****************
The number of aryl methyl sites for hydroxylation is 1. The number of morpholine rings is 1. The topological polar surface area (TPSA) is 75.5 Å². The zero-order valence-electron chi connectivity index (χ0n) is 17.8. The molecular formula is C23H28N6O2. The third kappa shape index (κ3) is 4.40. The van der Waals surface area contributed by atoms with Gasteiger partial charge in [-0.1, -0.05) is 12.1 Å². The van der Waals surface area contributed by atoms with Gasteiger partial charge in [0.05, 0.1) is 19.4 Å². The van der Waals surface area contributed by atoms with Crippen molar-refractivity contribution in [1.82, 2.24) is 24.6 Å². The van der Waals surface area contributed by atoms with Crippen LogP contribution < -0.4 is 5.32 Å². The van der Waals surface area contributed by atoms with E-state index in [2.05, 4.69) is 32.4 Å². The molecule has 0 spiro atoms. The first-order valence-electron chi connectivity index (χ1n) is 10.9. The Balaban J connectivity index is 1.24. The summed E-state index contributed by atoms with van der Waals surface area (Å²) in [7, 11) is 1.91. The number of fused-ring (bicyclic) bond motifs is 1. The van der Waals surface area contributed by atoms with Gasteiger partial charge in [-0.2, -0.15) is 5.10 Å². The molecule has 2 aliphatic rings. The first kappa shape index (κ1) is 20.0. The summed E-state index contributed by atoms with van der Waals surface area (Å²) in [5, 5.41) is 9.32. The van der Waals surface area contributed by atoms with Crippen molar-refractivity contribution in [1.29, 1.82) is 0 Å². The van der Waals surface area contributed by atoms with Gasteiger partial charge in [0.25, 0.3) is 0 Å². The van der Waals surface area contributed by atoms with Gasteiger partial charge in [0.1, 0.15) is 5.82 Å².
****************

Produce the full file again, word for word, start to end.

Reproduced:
The number of aryl methyl sites for hydroxylation is 1. The number of morpholine rings is 1. The topological polar surface area (TPSA) is 75.5 Å². The zero-order valence-electron chi connectivity index (χ0n) is 17.8. The molecular formula is C23H28N6O2. The third kappa shape index (κ3) is 4.40. The van der Waals surface area contributed by atoms with Gasteiger partial charge in [-0.1, -0.05) is 12.1 Å². The van der Waals surface area contributed by atoms with Gasteiger partial charge in [0.05, 0.1) is 19.4 Å². The van der Waals surface area contributed by atoms with Crippen molar-refractivity contribution in [1.82, 2.24) is 24.6 Å². The van der Waals surface area contributed by atoms with Crippen LogP contribution < -0.4 is 5.32 Å². The van der Waals surface area contributed by atoms with E-state index in [2.05, 4.69) is 32.4 Å². The molecule has 0 spiro atoms. The first-order valence-electron chi connectivity index (χ1n) is 10.9. The Balaban J connectivity index is 1.24. The summed E-state index contributed by atoms with van der Waals surface area (Å²) in [7, 11) is 1.91. The number of fused-ring (bicyclic) bond motifs is 1. The van der Waals surface area contributed by atoms with Gasteiger partial charge in [-0.2, -0.15) is 5.10 Å². The molecule has 2 aliphatic rings. The first kappa shape index (κ1) is 20.0. The summed E-state index contributed by atoms with van der Waals surface area (Å²) in [5, 5.41) is 9.32. The van der Waals surface area contributed by atoms with Crippen molar-refractivity contribution in [1.29, 1.82) is 0 Å². The van der Waals surface area contributed by atoms with Gasteiger partial charge in [0.25, 0.3) is 0 Å². The van der Waals surface area contributed by atoms with Gasteiger partial charge in [0.1, 0.15) is 5.82 Å².